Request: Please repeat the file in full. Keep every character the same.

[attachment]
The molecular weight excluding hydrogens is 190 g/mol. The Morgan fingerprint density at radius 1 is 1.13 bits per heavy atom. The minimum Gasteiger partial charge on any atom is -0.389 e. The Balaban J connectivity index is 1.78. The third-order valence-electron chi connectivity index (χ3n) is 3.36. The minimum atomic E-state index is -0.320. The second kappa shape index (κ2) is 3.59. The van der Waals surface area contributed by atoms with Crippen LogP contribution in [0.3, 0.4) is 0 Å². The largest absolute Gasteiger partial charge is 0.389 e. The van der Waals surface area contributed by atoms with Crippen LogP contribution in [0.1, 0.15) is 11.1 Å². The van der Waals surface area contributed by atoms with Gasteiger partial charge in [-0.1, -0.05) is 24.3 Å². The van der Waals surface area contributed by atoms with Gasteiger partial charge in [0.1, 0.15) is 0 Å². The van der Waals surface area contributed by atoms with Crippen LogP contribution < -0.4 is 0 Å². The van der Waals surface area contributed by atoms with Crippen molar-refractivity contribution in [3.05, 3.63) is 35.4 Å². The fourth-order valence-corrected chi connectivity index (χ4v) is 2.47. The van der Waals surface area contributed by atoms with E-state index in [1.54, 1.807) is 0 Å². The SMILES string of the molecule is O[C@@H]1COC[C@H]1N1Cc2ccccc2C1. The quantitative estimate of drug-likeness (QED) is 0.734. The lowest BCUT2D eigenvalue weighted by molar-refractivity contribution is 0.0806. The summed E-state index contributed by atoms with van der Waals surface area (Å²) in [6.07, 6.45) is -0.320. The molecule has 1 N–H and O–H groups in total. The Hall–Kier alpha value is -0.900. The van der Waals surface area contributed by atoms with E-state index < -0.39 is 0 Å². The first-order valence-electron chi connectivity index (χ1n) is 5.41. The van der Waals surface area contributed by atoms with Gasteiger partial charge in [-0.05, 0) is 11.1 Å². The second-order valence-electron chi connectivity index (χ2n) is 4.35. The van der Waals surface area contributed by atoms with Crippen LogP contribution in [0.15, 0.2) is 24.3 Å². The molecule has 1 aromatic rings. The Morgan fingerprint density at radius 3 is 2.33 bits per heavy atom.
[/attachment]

The molecular weight excluding hydrogens is 190 g/mol. The Morgan fingerprint density at radius 1 is 1.13 bits per heavy atom. The minimum Gasteiger partial charge on any atom is -0.389 e. The Balaban J connectivity index is 1.78. The third-order valence-electron chi connectivity index (χ3n) is 3.36. The minimum atomic E-state index is -0.320. The second kappa shape index (κ2) is 3.59. The van der Waals surface area contributed by atoms with Crippen LogP contribution in [0.3, 0.4) is 0 Å². The largest absolute Gasteiger partial charge is 0.389 e. The van der Waals surface area contributed by atoms with Crippen LogP contribution in [0.1, 0.15) is 11.1 Å². The van der Waals surface area contributed by atoms with Gasteiger partial charge in [-0.1, -0.05) is 24.3 Å². The van der Waals surface area contributed by atoms with Gasteiger partial charge in [0.1, 0.15) is 0 Å². The van der Waals surface area contributed by atoms with Crippen LogP contribution < -0.4 is 0 Å². The van der Waals surface area contributed by atoms with Crippen molar-refractivity contribution in [3.05, 3.63) is 35.4 Å². The fourth-order valence-corrected chi connectivity index (χ4v) is 2.47. The van der Waals surface area contributed by atoms with E-state index in [1.54, 1.807) is 0 Å². The SMILES string of the molecule is O[C@@H]1COC[C@H]1N1Cc2ccccc2C1. The quantitative estimate of drug-likeness (QED) is 0.734. The lowest BCUT2D eigenvalue weighted by molar-refractivity contribution is 0.0806. The summed E-state index contributed by atoms with van der Waals surface area (Å²) in [6.07, 6.45) is -0.320. The molecule has 1 N–H and O–H groups in total. The Hall–Kier alpha value is -0.900. The van der Waals surface area contributed by atoms with E-state index < -0.39 is 0 Å². The first-order valence-electron chi connectivity index (χ1n) is 5.41. The van der Waals surface area contributed by atoms with Gasteiger partial charge in [-0.05, 0) is 11.1 Å². The second-order valence-electron chi connectivity index (χ2n) is 4.35. The van der Waals surface area contributed by atoms with Crippen LogP contribution in [0.15, 0.2) is 24.3 Å². The molecule has 1 aromatic rings. The Morgan fingerprint density at radius 3 is 2.33 bits per heavy atom.